One area that we feel he needs to grow and develop is his creative thinking and problem solving when it comes to certain types schoolwork. Learning content and facts is not an issue for him. At home, I try to help him see the forest through the trees—understand the bigger picture and why he’s learning things and doing projects. A pretty stringent rule follower, Jake tends to get anxious with project guidelines and rules, doing only exactly what is asked. We work with him to get past that and to use his projects as ways to creatively show what he knows about a topic. Give him a box of KNEX or LEGO (his obsession), and he can build you an arsenal of Marine weapons or a bridge. But give him a book report that allows for creativity, and he clams up and gets anxious. We encourage him but also let him know that not everyone is good at everything and it’s okay not to like a project or feel totally comfortable with it . . . but there is always something to be learned and applied to the bigger picture.
I hope this has given you some idea of what Jake is like. I know it’s long and I can get wordy, but I want you to have an idea of who the whole Jake is—at least as we see him. Now to the part that feels a bit braggy . . .
We think Jake is an amazing kid. He has his faults and as our first child, I’m sure some of them are our fault. He’s smart, engaging, and he has a wicked sense of humor. Though we are firm in our roles as his parent and not his friend, we are honest with Jake and talk to him about whatever he wants. We encourage him to think and question and explore. He loves to read, and I love having a son that thinks it’s cool to sit and read with me, each with our own book but in the same room. He reads almost non-stop actually, and we think he has a near photographic memory (especially with non-fiction). I call him our family historian because he can often remember details about events that I cannot (this can be annoying too . . . some things I wish he’d forget!). He is fun to be around (when he’s not being an obnoxious preteen, of course), and we are so proud of him that words cannot adequately express how blessed we are that he is our son. We often look at ourselves and wonder how we managed to create such a person. The world is a better place because he is in it.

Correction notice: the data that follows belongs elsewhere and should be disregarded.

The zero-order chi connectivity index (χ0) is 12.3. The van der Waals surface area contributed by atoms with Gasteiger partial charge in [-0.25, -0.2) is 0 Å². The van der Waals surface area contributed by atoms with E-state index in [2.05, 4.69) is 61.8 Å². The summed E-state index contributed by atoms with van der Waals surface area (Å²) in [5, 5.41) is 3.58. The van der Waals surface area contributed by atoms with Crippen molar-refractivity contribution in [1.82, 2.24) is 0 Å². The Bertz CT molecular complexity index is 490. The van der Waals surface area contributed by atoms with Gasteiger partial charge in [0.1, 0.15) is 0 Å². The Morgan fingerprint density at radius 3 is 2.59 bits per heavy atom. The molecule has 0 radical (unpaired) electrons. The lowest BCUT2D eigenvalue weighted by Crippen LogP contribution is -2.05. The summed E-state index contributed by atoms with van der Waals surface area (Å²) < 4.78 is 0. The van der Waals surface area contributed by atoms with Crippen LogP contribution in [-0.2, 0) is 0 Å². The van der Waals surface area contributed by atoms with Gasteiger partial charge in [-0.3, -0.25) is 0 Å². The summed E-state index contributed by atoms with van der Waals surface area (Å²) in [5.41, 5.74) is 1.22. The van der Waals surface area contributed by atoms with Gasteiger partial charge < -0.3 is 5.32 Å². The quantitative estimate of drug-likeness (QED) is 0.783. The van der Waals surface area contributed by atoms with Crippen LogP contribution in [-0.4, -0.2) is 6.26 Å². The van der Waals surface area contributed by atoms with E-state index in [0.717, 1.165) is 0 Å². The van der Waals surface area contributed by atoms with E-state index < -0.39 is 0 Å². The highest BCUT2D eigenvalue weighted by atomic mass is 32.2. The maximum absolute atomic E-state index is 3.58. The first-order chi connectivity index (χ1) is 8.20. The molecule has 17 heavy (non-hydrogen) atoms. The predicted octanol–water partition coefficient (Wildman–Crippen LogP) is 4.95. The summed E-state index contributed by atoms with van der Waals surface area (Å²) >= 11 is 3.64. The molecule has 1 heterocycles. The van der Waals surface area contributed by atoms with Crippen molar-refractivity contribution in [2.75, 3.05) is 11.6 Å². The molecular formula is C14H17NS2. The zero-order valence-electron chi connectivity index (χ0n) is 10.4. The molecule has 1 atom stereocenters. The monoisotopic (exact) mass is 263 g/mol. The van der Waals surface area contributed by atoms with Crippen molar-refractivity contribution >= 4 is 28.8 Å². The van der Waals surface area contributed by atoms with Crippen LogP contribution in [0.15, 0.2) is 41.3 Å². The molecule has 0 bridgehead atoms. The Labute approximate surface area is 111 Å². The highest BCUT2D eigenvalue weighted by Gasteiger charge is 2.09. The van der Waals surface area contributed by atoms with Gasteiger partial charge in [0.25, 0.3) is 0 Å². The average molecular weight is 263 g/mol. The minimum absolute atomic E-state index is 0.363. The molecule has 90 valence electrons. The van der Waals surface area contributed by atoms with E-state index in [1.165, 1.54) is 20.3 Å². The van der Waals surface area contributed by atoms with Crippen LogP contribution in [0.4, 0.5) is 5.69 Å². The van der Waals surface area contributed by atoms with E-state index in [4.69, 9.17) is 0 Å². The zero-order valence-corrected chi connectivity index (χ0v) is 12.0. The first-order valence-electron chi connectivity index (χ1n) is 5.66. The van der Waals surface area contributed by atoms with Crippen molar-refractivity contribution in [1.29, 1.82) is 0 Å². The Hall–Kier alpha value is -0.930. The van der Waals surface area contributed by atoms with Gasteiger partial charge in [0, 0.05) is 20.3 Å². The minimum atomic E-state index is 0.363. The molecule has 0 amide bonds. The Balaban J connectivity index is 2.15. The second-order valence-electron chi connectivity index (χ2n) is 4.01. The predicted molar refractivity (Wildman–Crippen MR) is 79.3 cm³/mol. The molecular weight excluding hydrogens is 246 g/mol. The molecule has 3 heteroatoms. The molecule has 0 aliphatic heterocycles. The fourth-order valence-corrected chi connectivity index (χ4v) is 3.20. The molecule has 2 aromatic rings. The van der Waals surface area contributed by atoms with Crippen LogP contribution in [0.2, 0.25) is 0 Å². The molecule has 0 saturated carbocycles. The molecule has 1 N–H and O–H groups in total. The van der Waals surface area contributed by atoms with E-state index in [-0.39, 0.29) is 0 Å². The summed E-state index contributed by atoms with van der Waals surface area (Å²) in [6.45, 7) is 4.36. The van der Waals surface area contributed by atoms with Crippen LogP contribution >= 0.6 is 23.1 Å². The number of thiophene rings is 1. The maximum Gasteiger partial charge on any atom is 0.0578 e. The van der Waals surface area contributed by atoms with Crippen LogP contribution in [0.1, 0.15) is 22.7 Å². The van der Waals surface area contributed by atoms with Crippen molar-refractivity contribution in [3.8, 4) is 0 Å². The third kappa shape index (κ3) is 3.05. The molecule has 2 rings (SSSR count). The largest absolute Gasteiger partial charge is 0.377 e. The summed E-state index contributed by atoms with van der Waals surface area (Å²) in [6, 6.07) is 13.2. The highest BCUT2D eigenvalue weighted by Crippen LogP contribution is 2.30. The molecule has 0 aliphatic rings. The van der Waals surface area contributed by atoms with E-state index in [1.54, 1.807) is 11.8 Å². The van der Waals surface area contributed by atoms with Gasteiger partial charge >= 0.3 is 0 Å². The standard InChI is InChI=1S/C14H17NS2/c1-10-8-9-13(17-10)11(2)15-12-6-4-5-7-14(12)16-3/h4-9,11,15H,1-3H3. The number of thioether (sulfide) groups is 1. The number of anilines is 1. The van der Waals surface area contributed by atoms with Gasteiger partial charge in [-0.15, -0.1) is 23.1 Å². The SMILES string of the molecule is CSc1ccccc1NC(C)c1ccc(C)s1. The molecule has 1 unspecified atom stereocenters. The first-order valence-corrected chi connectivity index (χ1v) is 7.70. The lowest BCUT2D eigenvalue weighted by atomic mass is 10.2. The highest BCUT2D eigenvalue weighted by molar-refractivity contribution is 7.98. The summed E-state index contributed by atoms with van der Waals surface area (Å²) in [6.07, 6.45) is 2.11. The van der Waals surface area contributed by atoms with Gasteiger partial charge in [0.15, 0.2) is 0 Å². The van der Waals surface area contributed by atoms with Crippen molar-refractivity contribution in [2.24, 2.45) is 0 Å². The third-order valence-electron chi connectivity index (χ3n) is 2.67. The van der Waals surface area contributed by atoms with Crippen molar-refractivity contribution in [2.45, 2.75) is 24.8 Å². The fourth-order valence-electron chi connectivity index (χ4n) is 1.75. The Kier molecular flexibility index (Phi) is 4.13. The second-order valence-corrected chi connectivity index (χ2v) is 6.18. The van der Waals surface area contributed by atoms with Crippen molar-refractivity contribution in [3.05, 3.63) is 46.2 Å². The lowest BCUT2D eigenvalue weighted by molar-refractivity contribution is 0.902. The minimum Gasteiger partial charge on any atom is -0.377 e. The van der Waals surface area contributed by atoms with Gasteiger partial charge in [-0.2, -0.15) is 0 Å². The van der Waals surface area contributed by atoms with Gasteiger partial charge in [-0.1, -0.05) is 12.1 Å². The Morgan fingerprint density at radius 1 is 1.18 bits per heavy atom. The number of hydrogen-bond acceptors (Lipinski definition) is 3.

Enjoy your year with him. Take him down a notch when he needs it and demand nothing but the best from him. Know that he loves school and learning, and you will often see him in what we call the “Jake Zone.” His eyes tend to widen and he often gets really quiet and takes everything in intensely, and you can almost feel his brain working. He reads and loves LEGO and plays video games and still laughs at Spongebob and if we’d let him, he’d eat us out of house and home. He is excited to be starting middle school, and we are thankful that he is a part of our lives.